The idea that in the internet age you “don’t need to make your way into any social world” to gain access to culture is not true. I mean, sure, you can skim the surface of culture very easily for mood-board purposes. But scholars have studied how people perform identity on the web for a long time: the openness of internet culture levels some barriers but also causes users to erect new kinds of esoteric cultural norms, inside jokes, and subcultural languages—try reading any forum about NFTs without looking up a term. (As Paul Hodkinson argued long ago in his studies of chatroom culture, the internet’s relative openness also explains the vitriol of online cultural discourse: flaming away arrivistes becomes more important when anyone can walk into the conversation.)
There is so much recent writing on these dynamics of internet subculture that is much more informative than what we get from this op-ed, from Caroline Busta on creators navigating the “clear net” and the “dark forest” to Josh Citarella’s work on niche political identities on social media to Legacy Russell’s Glitch Feminism and its argument about the role that online cultural spaces play as a “club space for congregation” for queer and trans people.
There are even ways that the removal of cultural barriers online seems to increase the cachet of the remaining signifiers of actually being part of a special scene or club. “It makes more sense for a parvenu to fake a ride on a private jet than to fake an interest in contemporary art,” Goldberg writes, summing up her thesis. But the archetypal parvenu, fake heiress Anna Delvey, actually did project an interest in contemporary art via her Instagram as part of her own attempt to “ascend the social hierarchy.” An art-themed members-only club was her whole gambit.
The Grind Hypothesis
Don’t get me wrong, contemporary mainstream culture does indeed feel bad—thinned out, exhausted, obsessed with money and popularity. But Goldberg’s corny “because internet, things bad” argument doesn’t get at any of the actually important reasons that might be discussed.
Here’s an example: Does it seem like mainstream culture defaults to comfortingly familiar tropes, and is built for superficial, distracted consumption? Well, “serious” culture is generally difficult; it requires a level of focus and investment to reap its rewards. Aesthetic delectation actually implies some measure of leisure time. So today’s epidemic of burnout and overwork from hustle culture probably doesn’t help build an audience for “serious” culture. Art critic Philip Kennicott argued some years ago that the best program to support art would just be if people worked less.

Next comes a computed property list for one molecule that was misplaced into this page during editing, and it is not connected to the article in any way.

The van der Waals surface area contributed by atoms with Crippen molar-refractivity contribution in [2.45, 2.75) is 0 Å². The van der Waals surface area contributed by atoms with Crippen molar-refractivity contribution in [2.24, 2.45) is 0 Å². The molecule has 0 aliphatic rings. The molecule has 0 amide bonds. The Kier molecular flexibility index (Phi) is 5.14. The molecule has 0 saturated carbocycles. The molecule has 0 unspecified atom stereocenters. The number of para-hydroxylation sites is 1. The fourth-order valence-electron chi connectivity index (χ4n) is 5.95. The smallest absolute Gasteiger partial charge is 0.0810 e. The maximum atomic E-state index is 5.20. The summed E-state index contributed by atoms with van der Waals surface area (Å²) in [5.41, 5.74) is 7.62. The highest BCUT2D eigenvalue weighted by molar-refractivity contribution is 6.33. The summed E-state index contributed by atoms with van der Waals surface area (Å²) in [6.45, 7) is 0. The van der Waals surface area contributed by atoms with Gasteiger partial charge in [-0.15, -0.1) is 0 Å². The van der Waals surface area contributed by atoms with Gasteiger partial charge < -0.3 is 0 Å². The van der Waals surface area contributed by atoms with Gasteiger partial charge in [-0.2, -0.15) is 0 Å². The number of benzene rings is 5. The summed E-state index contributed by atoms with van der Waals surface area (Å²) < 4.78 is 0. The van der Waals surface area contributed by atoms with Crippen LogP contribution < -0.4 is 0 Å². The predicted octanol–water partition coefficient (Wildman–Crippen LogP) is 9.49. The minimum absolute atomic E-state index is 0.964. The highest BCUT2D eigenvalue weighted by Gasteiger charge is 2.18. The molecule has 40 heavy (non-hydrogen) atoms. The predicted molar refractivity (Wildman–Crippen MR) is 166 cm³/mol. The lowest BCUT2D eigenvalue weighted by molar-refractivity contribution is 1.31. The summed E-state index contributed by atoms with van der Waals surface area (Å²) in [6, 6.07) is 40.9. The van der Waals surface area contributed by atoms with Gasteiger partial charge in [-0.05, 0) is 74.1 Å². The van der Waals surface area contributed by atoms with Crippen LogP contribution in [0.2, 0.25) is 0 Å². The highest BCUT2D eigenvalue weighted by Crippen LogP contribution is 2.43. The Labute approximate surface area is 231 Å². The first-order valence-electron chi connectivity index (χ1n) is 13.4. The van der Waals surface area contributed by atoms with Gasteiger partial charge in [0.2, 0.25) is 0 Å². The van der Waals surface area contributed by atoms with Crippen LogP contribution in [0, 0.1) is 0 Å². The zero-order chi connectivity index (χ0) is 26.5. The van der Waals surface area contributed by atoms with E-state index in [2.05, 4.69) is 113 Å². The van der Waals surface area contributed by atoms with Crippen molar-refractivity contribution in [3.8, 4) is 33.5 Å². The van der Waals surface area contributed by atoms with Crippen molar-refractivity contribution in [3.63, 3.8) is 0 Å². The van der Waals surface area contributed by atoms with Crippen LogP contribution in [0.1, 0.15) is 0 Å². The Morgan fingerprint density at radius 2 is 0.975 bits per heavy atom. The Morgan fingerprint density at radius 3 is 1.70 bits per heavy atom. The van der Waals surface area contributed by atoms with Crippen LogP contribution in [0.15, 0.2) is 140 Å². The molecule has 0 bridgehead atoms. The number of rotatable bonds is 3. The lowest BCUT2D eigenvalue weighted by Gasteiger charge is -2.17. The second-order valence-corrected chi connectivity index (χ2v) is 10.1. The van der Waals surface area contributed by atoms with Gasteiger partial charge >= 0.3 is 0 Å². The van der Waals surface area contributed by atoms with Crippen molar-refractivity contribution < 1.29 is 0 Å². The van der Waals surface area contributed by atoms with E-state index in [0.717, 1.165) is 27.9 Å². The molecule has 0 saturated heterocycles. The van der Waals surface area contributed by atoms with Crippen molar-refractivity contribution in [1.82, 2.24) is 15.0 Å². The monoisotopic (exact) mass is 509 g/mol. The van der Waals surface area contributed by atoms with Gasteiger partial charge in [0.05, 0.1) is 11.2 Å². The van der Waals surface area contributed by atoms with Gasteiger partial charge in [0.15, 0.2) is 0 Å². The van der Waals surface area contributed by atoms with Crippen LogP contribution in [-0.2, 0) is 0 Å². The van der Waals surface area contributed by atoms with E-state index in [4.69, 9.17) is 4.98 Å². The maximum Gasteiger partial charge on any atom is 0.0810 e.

Do you find it easy to read a Toni Morrison novel after having worked “5 to 9” (the title of the recent, odious update of Dolly Parton’s “9 to 5” to fit contemporary demands)? I don’t.
Clearly, however, the internet is not innocent—though “the internet” is not, in fact, something you can speak about as one thing. The commercial internet, in particular, has an incentive structure that is not hospitable to the sustained “passionate debate” about Real Culture of the kind Goldberg is pining for: niche cultures have a smaller audience, and criticism is labor intensive; for-profit online media inexorably bends toward writing about the most popular culture in the least invested kind of way.
This is not just a Big Media problem. Independent YouTube video essayists complain about how the algorithm punishes them for not riding the latest trend or outrage. When Sarah Urish Green quit her popular YouTube channel the Art Assignment in 2020, she noted that what she’d learned from years of making videos about art is that basically, dishearteningly, viewers mainly clicked on famous artists or controversy.